The Defense Information Systems Administration (DISA) is the agency that provides IT and communications support to both government and associated defense organizations. These include the President, Secretary of Defense, U.S. military services along with any person or organization associated with America’s defense initiatives. The DISA is a part of the Department of Defense (DoD).
The DISA has created and maintains a set of security guidelines for any computer systems or networks connected to the DoD. These guidelines are known as the Security Technical Implementation Guides (STIG) and are the primary security standards used by many DoD agencies. In addition to defining security guidelines, the STIG also stipulates how security training should proceed and when security checks should occur. Organizations must stay compliant with these guidelines or they risk having their access to the DoD terminated.
Understanding STIG Requirements
STIG guidelines are extensive, totaling approximately 400 documents. This information sets standards for configuring computers and software. It also dictates settings meant to secure data and prevent hackers from infiltrating operating systems, computers, networks and servers. There are also configurations for mobile devices and cloud computing systems. STIGs even define required processes for software development, testing and project management. Everything from password protection, file encryption methods, and rules for locking users out of accounts after failed login attempts are included. Complying with all these guidelines is an exhaustive process.
Compliance Levels Defined by the DISA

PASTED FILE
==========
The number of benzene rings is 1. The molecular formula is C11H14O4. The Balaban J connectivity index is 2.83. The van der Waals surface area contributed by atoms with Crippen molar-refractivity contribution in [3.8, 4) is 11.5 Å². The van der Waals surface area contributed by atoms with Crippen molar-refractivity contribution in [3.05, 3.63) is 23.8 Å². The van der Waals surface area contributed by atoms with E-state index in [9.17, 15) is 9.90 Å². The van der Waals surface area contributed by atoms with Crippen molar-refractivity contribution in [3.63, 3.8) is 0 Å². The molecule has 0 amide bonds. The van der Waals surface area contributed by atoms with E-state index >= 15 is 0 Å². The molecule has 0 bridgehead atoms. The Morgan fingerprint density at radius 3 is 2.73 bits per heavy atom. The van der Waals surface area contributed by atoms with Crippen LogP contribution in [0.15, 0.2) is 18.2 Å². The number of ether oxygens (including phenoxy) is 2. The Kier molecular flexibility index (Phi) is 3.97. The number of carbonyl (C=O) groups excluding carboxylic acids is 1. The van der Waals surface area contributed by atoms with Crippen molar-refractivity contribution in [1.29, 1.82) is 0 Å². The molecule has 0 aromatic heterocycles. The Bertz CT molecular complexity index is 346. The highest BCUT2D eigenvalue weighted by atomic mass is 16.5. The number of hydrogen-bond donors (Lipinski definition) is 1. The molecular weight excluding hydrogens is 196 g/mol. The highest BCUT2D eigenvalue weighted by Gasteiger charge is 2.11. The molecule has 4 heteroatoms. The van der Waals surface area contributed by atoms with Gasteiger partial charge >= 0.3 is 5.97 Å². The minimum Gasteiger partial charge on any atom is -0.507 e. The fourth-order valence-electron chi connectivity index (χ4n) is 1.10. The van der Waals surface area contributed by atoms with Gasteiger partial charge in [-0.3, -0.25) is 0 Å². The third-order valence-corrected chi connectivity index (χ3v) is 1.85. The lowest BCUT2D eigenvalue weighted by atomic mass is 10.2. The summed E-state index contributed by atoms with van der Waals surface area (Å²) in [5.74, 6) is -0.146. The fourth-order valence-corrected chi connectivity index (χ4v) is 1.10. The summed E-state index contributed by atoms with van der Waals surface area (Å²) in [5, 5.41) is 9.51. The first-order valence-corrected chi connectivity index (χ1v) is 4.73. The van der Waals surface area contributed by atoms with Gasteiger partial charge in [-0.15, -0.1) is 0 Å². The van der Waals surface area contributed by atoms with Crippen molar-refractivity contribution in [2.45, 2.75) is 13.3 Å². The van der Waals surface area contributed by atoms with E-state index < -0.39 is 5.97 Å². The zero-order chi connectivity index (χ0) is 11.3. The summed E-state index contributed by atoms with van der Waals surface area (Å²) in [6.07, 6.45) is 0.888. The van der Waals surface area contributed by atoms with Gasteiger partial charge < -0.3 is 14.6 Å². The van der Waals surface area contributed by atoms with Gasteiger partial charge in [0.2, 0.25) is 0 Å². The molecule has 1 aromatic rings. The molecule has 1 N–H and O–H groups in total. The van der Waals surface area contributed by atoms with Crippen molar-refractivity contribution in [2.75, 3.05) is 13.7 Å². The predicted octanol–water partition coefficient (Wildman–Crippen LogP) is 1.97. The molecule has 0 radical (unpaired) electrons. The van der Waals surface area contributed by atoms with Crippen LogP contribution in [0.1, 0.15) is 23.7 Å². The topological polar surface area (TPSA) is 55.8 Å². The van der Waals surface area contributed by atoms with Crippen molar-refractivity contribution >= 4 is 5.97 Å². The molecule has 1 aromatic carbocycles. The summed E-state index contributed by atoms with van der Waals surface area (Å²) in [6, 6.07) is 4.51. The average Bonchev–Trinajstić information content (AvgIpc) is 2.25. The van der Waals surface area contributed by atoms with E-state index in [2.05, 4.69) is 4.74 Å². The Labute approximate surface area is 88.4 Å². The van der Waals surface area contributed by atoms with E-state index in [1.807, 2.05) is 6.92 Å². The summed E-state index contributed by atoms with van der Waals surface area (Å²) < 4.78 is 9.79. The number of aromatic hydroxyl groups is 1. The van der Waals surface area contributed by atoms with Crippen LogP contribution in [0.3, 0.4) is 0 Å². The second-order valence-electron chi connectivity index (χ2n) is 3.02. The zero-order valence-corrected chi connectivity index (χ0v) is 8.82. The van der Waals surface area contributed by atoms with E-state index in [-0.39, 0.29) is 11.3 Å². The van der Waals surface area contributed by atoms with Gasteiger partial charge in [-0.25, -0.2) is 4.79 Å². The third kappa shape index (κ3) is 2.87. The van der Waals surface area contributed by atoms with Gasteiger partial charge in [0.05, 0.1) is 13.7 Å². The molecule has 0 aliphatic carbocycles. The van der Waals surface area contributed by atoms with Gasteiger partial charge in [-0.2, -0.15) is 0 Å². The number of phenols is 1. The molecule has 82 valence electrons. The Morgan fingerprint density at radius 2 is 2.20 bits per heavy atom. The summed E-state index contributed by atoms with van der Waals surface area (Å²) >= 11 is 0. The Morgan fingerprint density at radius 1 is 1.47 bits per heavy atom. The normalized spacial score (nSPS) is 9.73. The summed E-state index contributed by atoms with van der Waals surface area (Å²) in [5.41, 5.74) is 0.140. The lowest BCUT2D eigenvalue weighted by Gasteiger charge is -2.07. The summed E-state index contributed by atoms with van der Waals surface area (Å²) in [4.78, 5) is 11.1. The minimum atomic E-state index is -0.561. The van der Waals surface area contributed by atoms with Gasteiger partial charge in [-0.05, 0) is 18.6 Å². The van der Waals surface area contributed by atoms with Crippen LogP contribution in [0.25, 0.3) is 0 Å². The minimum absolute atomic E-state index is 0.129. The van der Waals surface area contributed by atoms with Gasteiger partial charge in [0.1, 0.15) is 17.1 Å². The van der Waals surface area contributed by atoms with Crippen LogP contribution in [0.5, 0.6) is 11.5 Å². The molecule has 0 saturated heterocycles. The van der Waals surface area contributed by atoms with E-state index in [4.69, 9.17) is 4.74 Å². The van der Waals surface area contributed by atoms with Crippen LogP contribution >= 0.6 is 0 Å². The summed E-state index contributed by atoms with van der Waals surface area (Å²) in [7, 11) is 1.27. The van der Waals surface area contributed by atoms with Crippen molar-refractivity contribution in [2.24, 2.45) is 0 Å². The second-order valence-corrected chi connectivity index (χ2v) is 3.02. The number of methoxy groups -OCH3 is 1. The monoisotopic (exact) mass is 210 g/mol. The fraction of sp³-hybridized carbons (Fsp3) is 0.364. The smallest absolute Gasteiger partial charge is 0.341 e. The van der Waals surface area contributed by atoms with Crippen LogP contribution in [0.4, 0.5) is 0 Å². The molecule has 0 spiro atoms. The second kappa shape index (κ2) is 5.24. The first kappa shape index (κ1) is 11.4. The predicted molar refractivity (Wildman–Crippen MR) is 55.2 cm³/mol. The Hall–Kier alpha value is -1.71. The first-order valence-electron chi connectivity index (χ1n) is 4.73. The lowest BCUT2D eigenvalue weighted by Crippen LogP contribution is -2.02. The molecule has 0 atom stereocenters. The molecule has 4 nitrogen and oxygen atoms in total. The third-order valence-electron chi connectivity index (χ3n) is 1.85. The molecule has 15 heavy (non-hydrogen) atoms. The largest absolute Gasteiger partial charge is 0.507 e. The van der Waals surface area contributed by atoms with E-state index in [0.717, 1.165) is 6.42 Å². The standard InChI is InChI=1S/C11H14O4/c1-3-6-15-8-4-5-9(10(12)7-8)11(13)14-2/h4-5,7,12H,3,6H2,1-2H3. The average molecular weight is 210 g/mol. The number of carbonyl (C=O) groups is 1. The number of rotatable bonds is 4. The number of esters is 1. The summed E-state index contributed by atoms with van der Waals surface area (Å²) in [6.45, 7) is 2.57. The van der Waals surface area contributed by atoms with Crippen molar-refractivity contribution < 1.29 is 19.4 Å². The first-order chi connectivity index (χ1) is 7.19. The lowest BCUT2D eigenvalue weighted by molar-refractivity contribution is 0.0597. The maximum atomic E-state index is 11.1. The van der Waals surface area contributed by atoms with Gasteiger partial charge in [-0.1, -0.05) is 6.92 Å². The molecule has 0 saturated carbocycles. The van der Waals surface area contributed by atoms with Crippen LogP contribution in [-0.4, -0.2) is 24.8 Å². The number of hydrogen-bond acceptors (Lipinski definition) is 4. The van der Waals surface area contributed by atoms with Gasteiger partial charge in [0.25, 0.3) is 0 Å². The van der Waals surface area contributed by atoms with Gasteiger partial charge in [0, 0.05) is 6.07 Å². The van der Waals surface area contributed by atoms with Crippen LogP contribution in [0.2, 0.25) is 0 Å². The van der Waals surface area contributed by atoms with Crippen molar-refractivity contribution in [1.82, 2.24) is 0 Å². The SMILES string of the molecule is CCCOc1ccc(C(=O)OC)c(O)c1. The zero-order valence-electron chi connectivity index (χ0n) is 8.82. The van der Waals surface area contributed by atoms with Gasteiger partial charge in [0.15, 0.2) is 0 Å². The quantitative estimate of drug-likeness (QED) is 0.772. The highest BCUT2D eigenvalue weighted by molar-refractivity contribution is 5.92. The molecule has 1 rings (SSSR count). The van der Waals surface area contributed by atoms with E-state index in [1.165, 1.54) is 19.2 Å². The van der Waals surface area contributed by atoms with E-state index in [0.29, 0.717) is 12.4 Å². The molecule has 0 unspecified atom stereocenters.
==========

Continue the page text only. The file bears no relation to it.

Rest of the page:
There are three categories of vulnerability detailed by the DISA. Each represents a certain level of risk associated with system or computer weakness. These are vulnerabilities that could result in the loss of confidentiality, availability or integrity. The levels include:
- Category I – These risks present the biggest threat. If an organization fails to address Category I risks, they will be denied permission to operate. The only exception is if failure to use a system could lead to a failed mission.
- Category II – These risks may be authorized if the weaknesses can be mitigated, which they usually can. However, Category II risks could lead to Category I vulnerability and possibly result in the compromising of sensitive data and materials.
- Category III – These risks won’t cause an organization to be denied access to operate, as they can be addressed and reversed. If ignored, these risks could damage the accuracy of information.
Any organization working with the DoD needs to understand these levels of compliance so they can ensure their systems are operating with the proper guidelines implemented.
Because STIGs are modified and added to an account for new technology, staying compliant can be difficult. Plus, any software updates or replacements could wipe out required settings. This is why organizations must take measures to monitor and adjust their systems when necessary. Furthermore, when a system takes on multiple roles, this means multiple STIGs must be adhered to. Once an organization determines which systems must follow compliance, STIG will need to be downloaded and configuration changes made. This can be an extremely time-consuming process. However, automated tools offer an alternative to staying compliant without the need for manual configuration.
To learn more about DISA and PhaseWare, head over to our DISA Compliance Page.